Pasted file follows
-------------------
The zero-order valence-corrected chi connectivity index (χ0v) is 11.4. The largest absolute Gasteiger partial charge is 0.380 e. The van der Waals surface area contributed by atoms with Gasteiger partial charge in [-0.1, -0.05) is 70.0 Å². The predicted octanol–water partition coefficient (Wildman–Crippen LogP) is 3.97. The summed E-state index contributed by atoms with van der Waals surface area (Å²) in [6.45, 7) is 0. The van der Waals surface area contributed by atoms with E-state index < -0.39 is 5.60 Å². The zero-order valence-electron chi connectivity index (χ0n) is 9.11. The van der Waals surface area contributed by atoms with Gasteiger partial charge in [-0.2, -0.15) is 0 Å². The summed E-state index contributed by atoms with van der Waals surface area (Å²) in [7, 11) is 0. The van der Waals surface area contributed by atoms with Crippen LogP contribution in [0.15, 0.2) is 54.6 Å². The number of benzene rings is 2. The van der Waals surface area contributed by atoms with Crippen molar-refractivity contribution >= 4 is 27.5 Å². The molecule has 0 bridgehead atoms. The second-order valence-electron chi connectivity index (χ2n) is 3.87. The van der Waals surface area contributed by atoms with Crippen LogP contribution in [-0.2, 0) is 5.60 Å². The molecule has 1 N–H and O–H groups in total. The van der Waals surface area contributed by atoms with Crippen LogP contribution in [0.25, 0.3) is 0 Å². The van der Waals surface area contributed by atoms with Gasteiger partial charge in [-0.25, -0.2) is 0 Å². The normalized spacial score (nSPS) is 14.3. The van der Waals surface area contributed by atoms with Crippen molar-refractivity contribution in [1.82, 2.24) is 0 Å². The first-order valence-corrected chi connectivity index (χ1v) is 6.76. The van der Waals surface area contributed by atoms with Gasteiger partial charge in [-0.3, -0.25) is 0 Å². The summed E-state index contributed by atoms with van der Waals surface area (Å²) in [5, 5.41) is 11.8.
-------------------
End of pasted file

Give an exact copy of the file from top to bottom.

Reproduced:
The zero-order valence-corrected chi connectivity index (χ0v) is 11.4. The largest absolute Gasteiger partial charge is 0.380 e. The van der Waals surface area contributed by atoms with Gasteiger partial charge in [-0.1, -0.05) is 70.0 Å². The predicted octanol–water partition coefficient (Wildman–Crippen LogP) is 3.97. The summed E-state index contributed by atoms with van der Waals surface area (Å²) in [6.45, 7) is 0. The van der Waals surface area contributed by atoms with E-state index < -0.39 is 5.60 Å². The zero-order valence-electron chi connectivity index (χ0n) is 9.11. The van der Waals surface area contributed by atoms with Gasteiger partial charge in [-0.2, -0.15) is 0 Å². The summed E-state index contributed by atoms with van der Waals surface area (Å²) in [7, 11) is 0. The van der Waals surface area contributed by atoms with Crippen LogP contribution in [0.15, 0.2) is 54.6 Å². The number of benzene rings is 2. The van der Waals surface area contributed by atoms with Crippen molar-refractivity contribution >= 4 is 27.5 Å². The molecule has 0 bridgehead atoms. The second-order valence-electron chi connectivity index (χ2n) is 3.87. The van der Waals surface area contributed by atoms with Crippen LogP contribution in [-0.2, 0) is 5.60 Å². The molecule has 1 N–H and O–H groups in total. The van der Waals surface area contributed by atoms with Crippen LogP contribution in [0.25, 0.3) is 0 Å². The van der Waals surface area contributed by atoms with Gasteiger partial charge in [-0.25, -0.2) is 0 Å². The normalized spacial score (nSPS) is 14.3. The van der Waals surface area contributed by atoms with Crippen molar-refractivity contribution in [1.82, 2.24) is 0 Å². The first-order valence-corrected chi connectivity index (χ1v) is 6.76. The van der Waals surface area contributed by atoms with Gasteiger partial charge in [-0.3, -0.25) is 0 Å². The summed E-state index contributed by atoms with van der Waals surface area (Å²) in [5, 5.41) is 11.8.